Over time, this practice of gratitude becomes a habit, and it seeps into your mindset. As your mindset changes, you’ll find it easier and easier to battle the suck, and remember the things that are good and make you happy.
Motivation Tip #3: Keep it Simple
We have a tendency to complicate things.
Especially when it comes to our own lives and obligations, we fill our to-do lists with a thousand things that we think we need to focus on all at once and then beat ourselves up when we don’t cross every thing off the list.
I see this pattern in myself: I over-schedule myself and tell myself that I’m going to level up my productivity. Then I spent two, maybe three or four days running flat-out, doing All The Things, and pretty much #killingit like a total boss. Then I crash and burn out and end up taking a day, or two, or three, off, because I just can’t face anymore. In the end, I get less done than I would have if I had paced myself from the start – but I didn’t try to pace myself, because there’s so much to do, so if I’m capable of doing it right now I should do it right now!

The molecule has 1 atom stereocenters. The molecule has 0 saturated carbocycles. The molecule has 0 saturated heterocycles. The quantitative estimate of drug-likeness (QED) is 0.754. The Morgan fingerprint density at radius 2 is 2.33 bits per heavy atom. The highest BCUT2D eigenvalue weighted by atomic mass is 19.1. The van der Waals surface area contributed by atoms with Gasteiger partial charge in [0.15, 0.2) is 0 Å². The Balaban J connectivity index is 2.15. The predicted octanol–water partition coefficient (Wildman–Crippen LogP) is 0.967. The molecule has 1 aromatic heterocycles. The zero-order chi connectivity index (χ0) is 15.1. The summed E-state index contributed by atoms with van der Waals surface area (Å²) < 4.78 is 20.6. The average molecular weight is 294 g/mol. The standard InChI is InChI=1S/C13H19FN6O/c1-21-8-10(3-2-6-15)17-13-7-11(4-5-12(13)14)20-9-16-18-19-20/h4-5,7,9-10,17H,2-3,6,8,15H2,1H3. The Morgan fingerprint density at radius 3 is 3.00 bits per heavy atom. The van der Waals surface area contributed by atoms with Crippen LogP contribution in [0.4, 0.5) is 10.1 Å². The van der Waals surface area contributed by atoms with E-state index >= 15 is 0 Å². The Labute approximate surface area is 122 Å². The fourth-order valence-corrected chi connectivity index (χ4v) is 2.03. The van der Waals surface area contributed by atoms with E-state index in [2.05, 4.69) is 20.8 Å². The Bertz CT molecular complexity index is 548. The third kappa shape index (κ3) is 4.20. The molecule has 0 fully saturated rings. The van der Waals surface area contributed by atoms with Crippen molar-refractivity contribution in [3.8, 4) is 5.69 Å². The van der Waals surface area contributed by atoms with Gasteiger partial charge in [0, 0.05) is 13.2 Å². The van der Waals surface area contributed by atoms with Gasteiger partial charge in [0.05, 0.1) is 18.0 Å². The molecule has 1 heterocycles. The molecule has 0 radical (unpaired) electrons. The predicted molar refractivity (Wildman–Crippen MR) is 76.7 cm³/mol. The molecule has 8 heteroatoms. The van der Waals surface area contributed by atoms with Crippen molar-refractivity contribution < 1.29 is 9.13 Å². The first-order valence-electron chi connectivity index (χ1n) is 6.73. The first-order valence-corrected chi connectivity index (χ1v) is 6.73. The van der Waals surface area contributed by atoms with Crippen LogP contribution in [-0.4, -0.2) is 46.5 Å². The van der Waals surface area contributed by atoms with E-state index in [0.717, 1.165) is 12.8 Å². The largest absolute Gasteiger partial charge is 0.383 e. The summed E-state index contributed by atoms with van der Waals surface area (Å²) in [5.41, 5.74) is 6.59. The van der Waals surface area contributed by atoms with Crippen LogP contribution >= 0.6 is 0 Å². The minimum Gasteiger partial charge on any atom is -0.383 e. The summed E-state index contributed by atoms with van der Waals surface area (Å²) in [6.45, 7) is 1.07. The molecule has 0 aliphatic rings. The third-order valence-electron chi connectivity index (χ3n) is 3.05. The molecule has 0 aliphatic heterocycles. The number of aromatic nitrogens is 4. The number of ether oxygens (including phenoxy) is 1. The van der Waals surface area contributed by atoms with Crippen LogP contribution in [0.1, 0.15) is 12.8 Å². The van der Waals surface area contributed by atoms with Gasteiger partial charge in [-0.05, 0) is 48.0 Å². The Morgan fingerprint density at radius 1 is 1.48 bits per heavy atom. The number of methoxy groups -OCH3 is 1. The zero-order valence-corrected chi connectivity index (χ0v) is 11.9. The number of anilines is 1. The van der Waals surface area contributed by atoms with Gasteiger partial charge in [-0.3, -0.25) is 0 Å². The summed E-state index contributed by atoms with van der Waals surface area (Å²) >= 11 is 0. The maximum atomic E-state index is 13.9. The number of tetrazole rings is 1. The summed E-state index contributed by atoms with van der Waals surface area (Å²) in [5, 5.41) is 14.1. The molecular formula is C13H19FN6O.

Yeah, what a mess. It took me a loooong time to break that habit, and I still fall into that trap sometimes.
When you’re in the suck you’re especially vulnerable to these kinds of destructive patterns. Especially if you don’t recognize them in time to stop yourself from falling into them.
But when things get really rough, what we need isn’t MORE stuff to worry about. We need to worry about less.
We need to take it back to the basics.
What I’ve found is that when I get caught up in my own head and start entertaining destructive patterns, I can stop them in their tracks by refocusing on the very basic structure of self care.
The basics are things like: